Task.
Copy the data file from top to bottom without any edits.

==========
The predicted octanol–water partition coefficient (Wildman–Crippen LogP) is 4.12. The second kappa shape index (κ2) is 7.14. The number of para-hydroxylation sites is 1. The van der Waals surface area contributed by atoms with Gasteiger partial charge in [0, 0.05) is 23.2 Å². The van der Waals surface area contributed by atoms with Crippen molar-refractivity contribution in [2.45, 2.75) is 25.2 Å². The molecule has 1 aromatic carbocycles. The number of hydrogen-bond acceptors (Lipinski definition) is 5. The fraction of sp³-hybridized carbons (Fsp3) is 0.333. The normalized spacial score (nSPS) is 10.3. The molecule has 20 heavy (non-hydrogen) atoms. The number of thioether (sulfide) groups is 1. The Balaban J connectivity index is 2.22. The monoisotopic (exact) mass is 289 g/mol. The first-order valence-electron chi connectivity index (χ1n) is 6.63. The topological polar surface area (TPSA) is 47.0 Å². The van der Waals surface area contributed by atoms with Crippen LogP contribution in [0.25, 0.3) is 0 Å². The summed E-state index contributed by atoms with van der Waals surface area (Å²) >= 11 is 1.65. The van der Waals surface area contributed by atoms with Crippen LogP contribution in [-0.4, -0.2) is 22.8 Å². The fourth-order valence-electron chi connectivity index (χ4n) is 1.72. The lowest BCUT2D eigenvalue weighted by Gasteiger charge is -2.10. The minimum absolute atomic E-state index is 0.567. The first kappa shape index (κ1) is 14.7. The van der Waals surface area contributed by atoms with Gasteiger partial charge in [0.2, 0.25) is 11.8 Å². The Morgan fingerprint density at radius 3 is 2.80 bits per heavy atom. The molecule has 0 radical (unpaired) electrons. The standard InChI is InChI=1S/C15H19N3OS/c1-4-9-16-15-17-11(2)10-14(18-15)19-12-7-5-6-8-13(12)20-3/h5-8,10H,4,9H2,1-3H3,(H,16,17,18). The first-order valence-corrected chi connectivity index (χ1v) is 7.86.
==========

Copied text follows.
The predicted octanol–water partition coefficient (Wildman–Crippen LogP) is 4.12. The second kappa shape index (κ2) is 7.14. The number of para-hydroxylation sites is 1. The van der Waals surface area contributed by atoms with Gasteiger partial charge in [0, 0.05) is 23.2 Å². The van der Waals surface area contributed by atoms with Crippen molar-refractivity contribution in [2.45, 2.75) is 25.2 Å². The molecule has 1 aromatic carbocycles. The number of hydrogen-bond acceptors (Lipinski definition) is 5. The fraction of sp³-hybridized carbons (Fsp3) is 0.333. The normalized spacial score (nSPS) is 10.3. The molecule has 20 heavy (non-hydrogen) atoms. The number of thioether (sulfide) groups is 1. The Balaban J connectivity index is 2.22. The monoisotopic (exact) mass is 289 g/mol. The first-order valence-electron chi connectivity index (χ1n) is 6.63. The topological polar surface area (TPSA) is 47.0 Å². The van der Waals surface area contributed by atoms with Crippen LogP contribution in [0.25, 0.3) is 0 Å². The summed E-state index contributed by atoms with van der Waals surface area (Å²) >= 11 is 1.65. The van der Waals surface area contributed by atoms with Crippen LogP contribution in [-0.4, -0.2) is 22.8 Å². The fourth-order valence-electron chi connectivity index (χ4n) is 1.72. The lowest BCUT2D eigenvalue weighted by Gasteiger charge is -2.10. The minimum absolute atomic E-state index is 0.567. The first kappa shape index (κ1) is 14.7. The van der Waals surface area contributed by atoms with Gasteiger partial charge in [0.2, 0.25) is 11.8 Å². The Morgan fingerprint density at radius 3 is 2.80 bits per heavy atom. The molecule has 0 radical (unpaired) electrons. The standard InChI is InChI=1S/C15H19N3OS/c1-4-9-16-15-17-11(2)10-14(18-15)19-12-7-5-6-8-13(12)20-3/h5-8,10H,4,9H2,1-3H3,(H,16,17,18). The first-order valence-corrected chi connectivity index (χ1v) is 7.86.